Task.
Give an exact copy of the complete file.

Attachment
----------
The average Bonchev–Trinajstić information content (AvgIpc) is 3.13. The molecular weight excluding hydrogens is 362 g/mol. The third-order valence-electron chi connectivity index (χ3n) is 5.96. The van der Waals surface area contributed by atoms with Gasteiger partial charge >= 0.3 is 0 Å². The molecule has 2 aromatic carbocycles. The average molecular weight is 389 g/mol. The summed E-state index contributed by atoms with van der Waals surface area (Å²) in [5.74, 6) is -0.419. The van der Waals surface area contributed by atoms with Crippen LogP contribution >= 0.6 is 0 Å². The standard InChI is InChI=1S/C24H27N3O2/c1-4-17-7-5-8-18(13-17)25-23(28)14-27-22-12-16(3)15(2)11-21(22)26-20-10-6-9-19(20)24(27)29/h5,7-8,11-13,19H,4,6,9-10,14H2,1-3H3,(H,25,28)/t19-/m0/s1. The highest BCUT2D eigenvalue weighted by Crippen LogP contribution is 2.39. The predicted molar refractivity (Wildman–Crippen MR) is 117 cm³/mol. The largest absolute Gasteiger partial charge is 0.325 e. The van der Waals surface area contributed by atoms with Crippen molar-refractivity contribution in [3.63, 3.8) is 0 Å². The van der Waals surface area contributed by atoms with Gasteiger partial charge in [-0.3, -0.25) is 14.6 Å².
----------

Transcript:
The average Bonchev–Trinajstić information content (AvgIpc) is 3.13. The molecular weight excluding hydrogens is 362 g/mol. The third-order valence-electron chi connectivity index (χ3n) is 5.96. The van der Waals surface area contributed by atoms with Gasteiger partial charge >= 0.3 is 0 Å². The molecule has 2 aromatic carbocycles. The average molecular weight is 389 g/mol. The summed E-state index contributed by atoms with van der Waals surface area (Å²) in [5.74, 6) is -0.419. The van der Waals surface area contributed by atoms with Crippen LogP contribution >= 0.6 is 0 Å². The standard InChI is InChI=1S/C24H27N3O2/c1-4-17-7-5-8-18(13-17)25-23(28)14-27-22-12-16(3)15(2)11-21(22)26-20-10-6-9-19(20)24(27)29/h5,7-8,11-13,19H,4,6,9-10,14H2,1-3H3,(H,25,28)/t19-/m0/s1. The highest BCUT2D eigenvalue weighted by Crippen LogP contribution is 2.39. The predicted molar refractivity (Wildman–Crippen MR) is 117 cm³/mol. The largest absolute Gasteiger partial charge is 0.325 e. The van der Waals surface area contributed by atoms with Crippen molar-refractivity contribution in [3.63, 3.8) is 0 Å². The van der Waals surface area contributed by atoms with Gasteiger partial charge in [-0.3, -0.25) is 14.6 Å².